TransCanada Corporation (TSX = TRP); Target Price = $42

I established a half position in TRP almost three years ago, and haven’t added to it since. Previously, I was unimpressed with their stodgy dividend growth (4-5% a year) and how expensive their stock was with a P/E well in excess of 25X. Recently,management has committed to accelerating dividend growth (in the 8% range) and with a recent decrease in price, coupled with continued strong earnings, the stock is now priced much more attractively with a P/E of about 18X. My target price (close to the 52-week low of $41.95) would provide a dividend yield on cost of about 5%. Putting ethical questions about the company aside, reality is that Canada will continue to produce oil, and that the oil will need to be physically moved.  Looking at their cashflow statement, TransCanada continues to invest heavily in pipelines that should fuel dividend growth for years to come.

Alaris Royalty Corp. (TSX = AD); Target Price = $25

Despite already having a full position in Alaris in my RRSP, I’m very open to initiating a position on this high yielding (~6% currently) dividend growth royalty company in my unregistered account. There are so many things to love about this company, but a few of my favorites are their diversified royalty revenue stream, the fact it’s a monthly payer, their very affordable P/E of 14.5X, and the fact they are now looking at smaller opportunities through a new business development stream. My target price represents a yield on cost of 6.5% and is only slightly below their 52-week low price of $25.50.

Canadian Utilities Limited (TSX = CU); Target Price = $34

A boring utility company with high exposure to the downtrodden Alberta economy? Sounds like the perfect opportunity to complete my position in this company and wait for a recovery in fortunes and perception in what was for many years Canada’s fastest growing province. Other reasons to look into this company include their long history of dividend growth (more than 10 years), its reasonable price with their P/E of 17X, and their strong financial position reflected in their A/Negative issuer rating.  My target price equates to a 3.4% yield on cost and is higher than their recent $31.00 52-week low that occurred on black Monday.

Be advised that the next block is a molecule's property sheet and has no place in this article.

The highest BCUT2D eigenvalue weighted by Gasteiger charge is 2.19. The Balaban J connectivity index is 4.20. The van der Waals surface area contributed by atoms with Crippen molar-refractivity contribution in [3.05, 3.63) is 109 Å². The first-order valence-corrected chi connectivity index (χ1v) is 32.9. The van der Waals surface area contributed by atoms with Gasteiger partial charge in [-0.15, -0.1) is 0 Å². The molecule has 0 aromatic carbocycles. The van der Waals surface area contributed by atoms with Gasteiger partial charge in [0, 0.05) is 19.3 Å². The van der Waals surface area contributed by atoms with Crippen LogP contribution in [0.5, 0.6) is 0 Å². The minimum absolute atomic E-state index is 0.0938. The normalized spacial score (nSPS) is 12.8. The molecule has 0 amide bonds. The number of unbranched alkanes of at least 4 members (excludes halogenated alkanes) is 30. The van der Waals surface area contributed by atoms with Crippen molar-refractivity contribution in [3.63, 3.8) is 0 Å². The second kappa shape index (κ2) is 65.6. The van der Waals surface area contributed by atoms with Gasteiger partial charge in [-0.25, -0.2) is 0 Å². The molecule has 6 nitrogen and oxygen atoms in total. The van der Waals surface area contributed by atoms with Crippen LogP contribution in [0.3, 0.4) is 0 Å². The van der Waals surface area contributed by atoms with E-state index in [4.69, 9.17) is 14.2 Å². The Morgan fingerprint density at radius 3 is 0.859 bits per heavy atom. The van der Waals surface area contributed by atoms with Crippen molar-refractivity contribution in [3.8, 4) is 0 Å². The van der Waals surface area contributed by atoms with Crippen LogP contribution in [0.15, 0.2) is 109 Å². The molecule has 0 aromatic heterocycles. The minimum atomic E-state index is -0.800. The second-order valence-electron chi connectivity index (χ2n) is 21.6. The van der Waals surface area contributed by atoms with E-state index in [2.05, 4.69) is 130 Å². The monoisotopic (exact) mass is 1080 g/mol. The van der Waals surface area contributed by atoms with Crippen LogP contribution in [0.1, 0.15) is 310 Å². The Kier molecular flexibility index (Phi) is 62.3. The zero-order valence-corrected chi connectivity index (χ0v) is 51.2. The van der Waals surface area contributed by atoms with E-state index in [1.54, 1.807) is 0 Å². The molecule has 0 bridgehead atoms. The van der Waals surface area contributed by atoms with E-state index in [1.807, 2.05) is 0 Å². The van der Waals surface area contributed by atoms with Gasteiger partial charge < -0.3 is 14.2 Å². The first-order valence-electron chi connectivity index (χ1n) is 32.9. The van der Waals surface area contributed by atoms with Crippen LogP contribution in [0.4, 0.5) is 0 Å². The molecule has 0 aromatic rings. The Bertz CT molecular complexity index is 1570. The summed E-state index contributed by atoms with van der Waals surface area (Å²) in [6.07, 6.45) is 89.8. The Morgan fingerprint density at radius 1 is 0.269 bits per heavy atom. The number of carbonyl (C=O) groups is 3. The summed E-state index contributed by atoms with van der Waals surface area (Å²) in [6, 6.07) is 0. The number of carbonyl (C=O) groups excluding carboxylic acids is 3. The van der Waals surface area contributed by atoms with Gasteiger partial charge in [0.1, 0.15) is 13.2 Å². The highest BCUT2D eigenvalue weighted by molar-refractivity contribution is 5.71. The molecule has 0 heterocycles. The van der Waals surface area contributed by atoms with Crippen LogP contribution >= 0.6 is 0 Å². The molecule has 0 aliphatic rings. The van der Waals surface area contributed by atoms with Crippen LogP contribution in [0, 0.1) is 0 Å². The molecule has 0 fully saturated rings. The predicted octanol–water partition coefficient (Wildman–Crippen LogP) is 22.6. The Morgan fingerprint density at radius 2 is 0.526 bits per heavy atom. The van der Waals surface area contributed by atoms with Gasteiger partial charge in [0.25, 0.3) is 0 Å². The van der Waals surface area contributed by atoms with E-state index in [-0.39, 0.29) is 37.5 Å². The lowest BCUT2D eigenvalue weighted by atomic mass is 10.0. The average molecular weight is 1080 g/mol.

Omega Healthcare Investors Inc (NYSE = OHI); Target price = $32

With a limited amount of funds currently available in my RRSP, and a Canadian dollar worth only $0.76 of a USD, I have to be extremely sure of any US company prior to taking the plunge.  Therefore, I limited myself to only one US company on my watch list, with a honorable mention going to Kinder Morgan. Although I think Kinder is underpriced, I’m already overweight on the company. I’m simply more tempted to buy enough shares to complete my position in Omega. The company has raised its dividend for 13 quarters in a row and now yields 6.6%. The P/E of 23X is slightly misleading for this REIT that has a price to adjusted funds from operations of below 15X. I hope for more volatility that causes this great healthcare company to fall below its 52-week low of $33.10 to my target price.

There you have the list of companies I’ll be playing close attention to in September. I debated including Royal Bank on the list, due to its recent price weakness, but ultimately don’t see myself going even more overweight on my position in Canada’s biggest bank.

What companies are on your watch list this month? Do you have differing positions on any of the four companies outlined above?